SEOUL (Reuters) - South Korean prosecutors asked a court on Monday to approve an arrest warrant for the chairman of the Lotte Group conglomerate on suspicion of embezzlement and breach of trust, a prosecution source with direct knowledge of the matter said.
The arrest warrant request comes after Lotte Chairman Shin Dong-bin, 61, was questioned by prosecutors in an investigation that has battered the country’s fifth-largest family-run business group since it became public in June.
It further adds to the uncertainty for the retail-to-chemicals group, which was riven last year by a bitter public feud between Shin and his older brother over who would succeed their father, the 93-year-old founder of the conglomerate.
The investigation into Lotte has already derailed a planned $4.5 billion initial public offering by the group’s Hotel Lotte arm, thwarted billions of dollars in potential acquisitions and served as the backdrop of the apparent suicide of one of the group’s top executives last month.
The prosecution source declined to be identified as he was not authorised to speak to media but the Lotte Group confirmed that prosecutors were seeking an arrest warrant and said that Shin will fully cooperate in the probe.
Analysts said the group would suffer if Shin were arrested.
“Under South Korea’s owner-dominated corporate governance structure, daily operations do continue even if the owner is arrested, but major decisions such as investment, M&A and government relationships are greatly affected,” said Park Ju-gun, head of research firm CEO Score.
Shares in the group’s Lotte Shopping Co Ltd fell 1.67 percent on Monday, worse than the 0.34 percent drop in the broader market <.KS11), and are down 9 percent since prosecutors began raiding company offices on June 10. Lotte Chemical Corp shares were down 0.35 percent on Monday.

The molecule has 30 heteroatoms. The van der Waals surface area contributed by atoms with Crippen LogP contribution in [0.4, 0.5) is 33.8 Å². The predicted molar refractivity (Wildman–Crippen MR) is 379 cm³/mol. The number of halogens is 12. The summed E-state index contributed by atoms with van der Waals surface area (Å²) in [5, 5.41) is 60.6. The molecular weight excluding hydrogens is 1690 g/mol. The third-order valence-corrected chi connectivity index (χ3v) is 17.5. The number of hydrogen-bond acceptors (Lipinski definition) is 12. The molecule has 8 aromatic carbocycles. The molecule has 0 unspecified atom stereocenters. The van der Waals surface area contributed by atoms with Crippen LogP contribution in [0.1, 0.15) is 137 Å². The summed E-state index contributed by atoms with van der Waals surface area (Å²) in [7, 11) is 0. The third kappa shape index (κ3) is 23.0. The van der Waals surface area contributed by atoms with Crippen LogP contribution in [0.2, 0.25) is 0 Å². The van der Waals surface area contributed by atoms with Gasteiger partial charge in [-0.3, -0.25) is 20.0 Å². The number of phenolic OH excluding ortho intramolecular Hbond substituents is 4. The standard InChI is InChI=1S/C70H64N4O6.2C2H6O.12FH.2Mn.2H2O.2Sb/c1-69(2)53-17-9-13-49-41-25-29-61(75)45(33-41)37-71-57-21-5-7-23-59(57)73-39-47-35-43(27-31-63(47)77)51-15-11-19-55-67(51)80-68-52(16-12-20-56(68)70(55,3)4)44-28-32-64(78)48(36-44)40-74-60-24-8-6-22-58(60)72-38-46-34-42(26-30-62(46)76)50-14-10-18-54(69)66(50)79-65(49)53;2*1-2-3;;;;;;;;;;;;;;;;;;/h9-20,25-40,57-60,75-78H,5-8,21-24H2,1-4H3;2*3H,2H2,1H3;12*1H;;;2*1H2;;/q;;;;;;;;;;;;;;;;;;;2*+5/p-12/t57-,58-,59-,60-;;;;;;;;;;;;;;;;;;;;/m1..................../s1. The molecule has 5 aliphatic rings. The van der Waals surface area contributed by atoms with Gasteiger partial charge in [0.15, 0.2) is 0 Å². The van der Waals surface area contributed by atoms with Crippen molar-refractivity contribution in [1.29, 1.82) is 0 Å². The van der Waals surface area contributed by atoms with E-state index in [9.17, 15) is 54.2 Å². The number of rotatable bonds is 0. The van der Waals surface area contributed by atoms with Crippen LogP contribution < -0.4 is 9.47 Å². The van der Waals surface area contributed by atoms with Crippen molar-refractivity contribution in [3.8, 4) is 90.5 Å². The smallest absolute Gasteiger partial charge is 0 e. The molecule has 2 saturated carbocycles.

The Seoul Central District Court was expected to hold a hearing “soon” to rule on the request for a warrant for activities involving about 170 billion won (118.69 million pounds), the prosecution source said.
A Seoul Central District Prosecutors’ Office spokesman confirmed the warrant request but declined to give details. A court spokesman could not immediately be reached for comment.
Since the probe began in June, the court has denied arrest warrant requests for other senior group executives, including the CEOs of Lotte Home Shopping and Lotte Chemical. However, Shin’s half-sister Shin Young-ja was arrested in July on charges of breach of trust and embezzlement in a separate, but related, prosecution probe.
After the court’s decision, prosecutors also plan to seek charges against Shin’s father Shin Kyuk-ho, as well as his elder brother, Shin Dong-joo, on suspicion of offences such as tax evasion, the prosecution source said.
Chaebol, the family-run business groups such as Samsung, Hyundai Motor and SK, dominate Asia’s fourth-largest economy. In the past, some chaebol leaders have been charged for corporate crimes such as embezzlement or breach of trust.
The top-down chaebol structure that allows for quick decision-making that has partly fuelled the conglomerates’ expansion in past decades can also create bottlenecks.
The CJ Group, whose chairman Lee Jay-hyun was arrested in July 2013 on charges including embezzlement and was given a presidential pardon last month, last year cited Lee’s jail sentence as a factor in “considerable difficulties” the group had in executing investment plans.
Lotte’s woes could also hinder Hotel Lotte’s bid to win back a lucrative licence for a downtown Seoul duty free shop. The customs agency that awards duty free licences has said it would judge bidders on criteria including their charitable record and public opinion.
Applications for new duty free licences are due by Oct 4.
Additional reporting by Hyunjoo Jin and Dahee Kim; Editing by Tony Munroe and Raju Gopalakrishnan
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